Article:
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Redding: Officials Need To Consider Perception
Posted Jul 26, 2007 by Aaron Knox
Updated Jul 26, 2007 at 11:23 AM
HOOVER, Ala. — SEC director of officials Rogers Redding said certain officals — including a former Plant High and Florida player who works as an umpire — need to be more aware of how fans perceive their alumni affiliations.
Speaking Thursday at SEC football media days, Redding was asked about Wally Hough, the former Plant and Florida offensive lineman who is entering his 10th season as an umpire on SEC crews. Hough, who lives in Palatka, has been criticized on blogs and Web sites after it was incorrectly reported that he is the president of the Putnam County Gator Club. In a telephone interview Thursday, Hough said his alumni affiliation had no bearing on his job as an official.
Hough said he has served as the Putnam club’s president in the past, but he is not the president now. The club is an affiliate of UF’s alumni association, which primarily raises money for academic scholarships for local students who attend the school. It is not affiliated with Gator Boosters, Inc., the organization that raises funds for Florida’s athletic department.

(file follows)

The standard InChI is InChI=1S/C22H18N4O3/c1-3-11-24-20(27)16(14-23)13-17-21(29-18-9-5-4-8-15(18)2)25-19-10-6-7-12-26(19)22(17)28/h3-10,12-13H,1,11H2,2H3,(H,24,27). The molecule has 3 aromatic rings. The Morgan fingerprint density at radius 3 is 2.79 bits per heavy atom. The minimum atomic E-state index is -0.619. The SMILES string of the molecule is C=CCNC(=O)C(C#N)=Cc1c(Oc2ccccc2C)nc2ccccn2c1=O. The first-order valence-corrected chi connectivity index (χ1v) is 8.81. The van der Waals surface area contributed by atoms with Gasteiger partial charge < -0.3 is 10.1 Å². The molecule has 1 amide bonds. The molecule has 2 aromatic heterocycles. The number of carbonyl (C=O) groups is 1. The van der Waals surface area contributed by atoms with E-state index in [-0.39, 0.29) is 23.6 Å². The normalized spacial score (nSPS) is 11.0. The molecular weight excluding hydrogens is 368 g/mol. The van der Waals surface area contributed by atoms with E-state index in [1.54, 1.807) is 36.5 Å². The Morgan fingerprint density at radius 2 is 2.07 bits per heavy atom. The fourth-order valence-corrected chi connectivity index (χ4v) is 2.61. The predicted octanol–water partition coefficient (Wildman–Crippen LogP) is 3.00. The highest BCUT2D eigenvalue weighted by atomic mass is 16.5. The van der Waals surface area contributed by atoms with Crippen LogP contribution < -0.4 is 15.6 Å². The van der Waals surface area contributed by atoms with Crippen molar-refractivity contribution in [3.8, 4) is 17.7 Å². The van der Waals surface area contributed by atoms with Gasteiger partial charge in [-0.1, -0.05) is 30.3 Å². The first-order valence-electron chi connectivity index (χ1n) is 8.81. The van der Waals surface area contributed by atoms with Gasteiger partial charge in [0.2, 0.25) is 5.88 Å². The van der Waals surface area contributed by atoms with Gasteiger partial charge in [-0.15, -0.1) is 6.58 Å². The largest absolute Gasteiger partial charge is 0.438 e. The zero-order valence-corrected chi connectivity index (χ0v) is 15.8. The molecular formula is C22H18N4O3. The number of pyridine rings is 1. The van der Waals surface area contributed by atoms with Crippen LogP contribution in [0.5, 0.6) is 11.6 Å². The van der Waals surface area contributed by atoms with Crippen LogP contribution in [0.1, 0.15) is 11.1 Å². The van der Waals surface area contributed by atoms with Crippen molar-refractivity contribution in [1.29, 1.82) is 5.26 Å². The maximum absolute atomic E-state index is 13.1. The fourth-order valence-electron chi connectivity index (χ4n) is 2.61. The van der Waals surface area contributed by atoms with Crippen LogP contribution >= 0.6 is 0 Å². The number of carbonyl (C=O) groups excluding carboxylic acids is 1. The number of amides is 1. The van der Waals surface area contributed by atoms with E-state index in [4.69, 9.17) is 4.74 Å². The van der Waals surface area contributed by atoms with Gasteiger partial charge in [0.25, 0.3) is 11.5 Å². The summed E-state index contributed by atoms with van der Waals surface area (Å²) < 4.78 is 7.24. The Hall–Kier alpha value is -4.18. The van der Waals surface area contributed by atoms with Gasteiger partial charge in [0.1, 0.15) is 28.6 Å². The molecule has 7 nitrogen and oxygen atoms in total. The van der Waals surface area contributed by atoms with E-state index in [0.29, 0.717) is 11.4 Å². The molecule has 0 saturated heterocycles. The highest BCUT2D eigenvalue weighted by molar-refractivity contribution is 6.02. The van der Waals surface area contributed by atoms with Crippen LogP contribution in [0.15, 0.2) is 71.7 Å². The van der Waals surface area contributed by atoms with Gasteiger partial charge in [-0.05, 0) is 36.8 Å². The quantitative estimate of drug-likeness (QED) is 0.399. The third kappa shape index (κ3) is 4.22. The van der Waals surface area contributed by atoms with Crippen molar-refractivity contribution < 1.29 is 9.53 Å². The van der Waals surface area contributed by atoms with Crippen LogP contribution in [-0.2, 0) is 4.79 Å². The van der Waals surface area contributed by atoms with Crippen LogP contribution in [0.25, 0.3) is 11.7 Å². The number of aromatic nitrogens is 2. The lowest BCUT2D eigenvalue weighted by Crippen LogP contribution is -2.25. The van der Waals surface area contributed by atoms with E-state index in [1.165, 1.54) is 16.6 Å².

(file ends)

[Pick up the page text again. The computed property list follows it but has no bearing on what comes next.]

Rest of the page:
“I’m not even going to answer that question,” Hough said when asked how he would respond to fans who questioned his objectivity. “That’s a smear and an insult.”
Hough, who lettered at Florida from 1979-81, works as the general manager of a Palatka steakhouse. Before that, he owned C.P. Deli, which featured the Wally Burger, a three-pound burger served with a pound of fries.
Redding said Hough is one of the league’s best umpires. Redding also said officials are not allowed to work games involving their alma maters or former coaches. Still, Redding said he would speak to his officials about their affiliations.
“I’m concerned about some of those issues,” Redding said. “One of the great things about these guys is that many of them are from SEC schools. We make sure they don’t work games with their schools, but we need to be a little more diligent and use a little better judgment about how much they play up their alumni relationship.”
In an interview Wednesday about officiating in the wake of the NBA referee gambling scandal, Hough said he and his fellow SEC officials took very seriously questions about their objectivity.
“It’s very frustrating and very insulting when someone accuses one of my fellow officials,” Hough said.
Several SEC officials played for SEC schools, and Hough’s past is not the first to be questioned by fans. In 2000, Tennessee fans ripped former Vanderbilt receiver Al Matthews, a line judge who ruled that Florida’s Jabar Gaffney caught a Jesse Palmer pass in the final minutes of the Gators’ 27-23 win in Knoxville.
Knowing those associations will be challenged by an increasingly skeptical fan base, Redding said officials need to discuss all their affiliations.
“We need to get the guys,” Redding said, “to be cognizant of the perception.”